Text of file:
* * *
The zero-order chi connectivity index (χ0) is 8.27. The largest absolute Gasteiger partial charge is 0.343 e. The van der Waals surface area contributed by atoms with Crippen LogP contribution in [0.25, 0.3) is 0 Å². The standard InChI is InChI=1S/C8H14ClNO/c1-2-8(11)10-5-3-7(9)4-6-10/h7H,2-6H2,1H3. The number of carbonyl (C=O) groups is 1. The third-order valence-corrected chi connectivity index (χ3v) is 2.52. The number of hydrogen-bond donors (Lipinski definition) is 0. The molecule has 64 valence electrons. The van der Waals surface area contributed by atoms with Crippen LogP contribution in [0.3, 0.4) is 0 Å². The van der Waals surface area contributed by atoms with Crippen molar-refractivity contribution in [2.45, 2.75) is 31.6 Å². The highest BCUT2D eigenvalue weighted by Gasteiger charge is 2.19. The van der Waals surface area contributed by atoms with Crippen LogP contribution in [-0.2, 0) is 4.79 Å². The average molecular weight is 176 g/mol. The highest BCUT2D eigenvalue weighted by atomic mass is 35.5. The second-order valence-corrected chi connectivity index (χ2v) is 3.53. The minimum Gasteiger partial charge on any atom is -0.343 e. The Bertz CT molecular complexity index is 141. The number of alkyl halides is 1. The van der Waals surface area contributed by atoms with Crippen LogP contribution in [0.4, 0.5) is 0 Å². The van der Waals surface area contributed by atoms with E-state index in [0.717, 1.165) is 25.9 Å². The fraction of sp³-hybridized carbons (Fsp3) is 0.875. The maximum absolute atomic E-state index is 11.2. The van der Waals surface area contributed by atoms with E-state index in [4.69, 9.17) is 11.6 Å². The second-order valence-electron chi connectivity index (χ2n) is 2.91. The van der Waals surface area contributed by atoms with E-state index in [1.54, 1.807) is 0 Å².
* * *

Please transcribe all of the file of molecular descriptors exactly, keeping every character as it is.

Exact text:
The zero-order chi connectivity index (χ0) is 8.27. The largest absolute Gasteiger partial charge is 0.343 e. The van der Waals surface area contributed by atoms with Crippen LogP contribution in [0.25, 0.3) is 0 Å². The standard InChI is InChI=1S/C8H14ClNO/c1-2-8(11)10-5-3-7(9)4-6-10/h7H,2-6H2,1H3. The number of carbonyl (C=O) groups is 1. The third-order valence-corrected chi connectivity index (χ3v) is 2.52. The number of hydrogen-bond donors (Lipinski definition) is 0. The molecule has 64 valence electrons. The van der Waals surface area contributed by atoms with Crippen LogP contribution in [0.3, 0.4) is 0 Å². The van der Waals surface area contributed by atoms with Crippen molar-refractivity contribution in [2.45, 2.75) is 31.6 Å². The highest BCUT2D eigenvalue weighted by Gasteiger charge is 2.19. The van der Waals surface area contributed by atoms with Crippen LogP contribution in [-0.2, 0) is 4.79 Å². The average molecular weight is 176 g/mol. The highest BCUT2D eigenvalue weighted by atomic mass is 35.5. The second-order valence-corrected chi connectivity index (χ2v) is 3.53. The minimum Gasteiger partial charge on any atom is -0.343 e. The Bertz CT molecular complexity index is 141. The number of alkyl halides is 1. The van der Waals surface area contributed by atoms with Crippen LogP contribution in [0.4, 0.5) is 0 Å². The van der Waals surface area contributed by atoms with E-state index in [0.717, 1.165) is 25.9 Å². The fraction of sp³-hybridized carbons (Fsp3) is 0.875. The maximum absolute atomic E-state index is 11.2. The van der Waals surface area contributed by atoms with E-state index in [4.69, 9.17) is 11.6 Å². The second-order valence-electron chi connectivity index (χ2n) is 2.91. The van der Waals surface area contributed by atoms with E-state index in [1.54, 1.807) is 0 Å².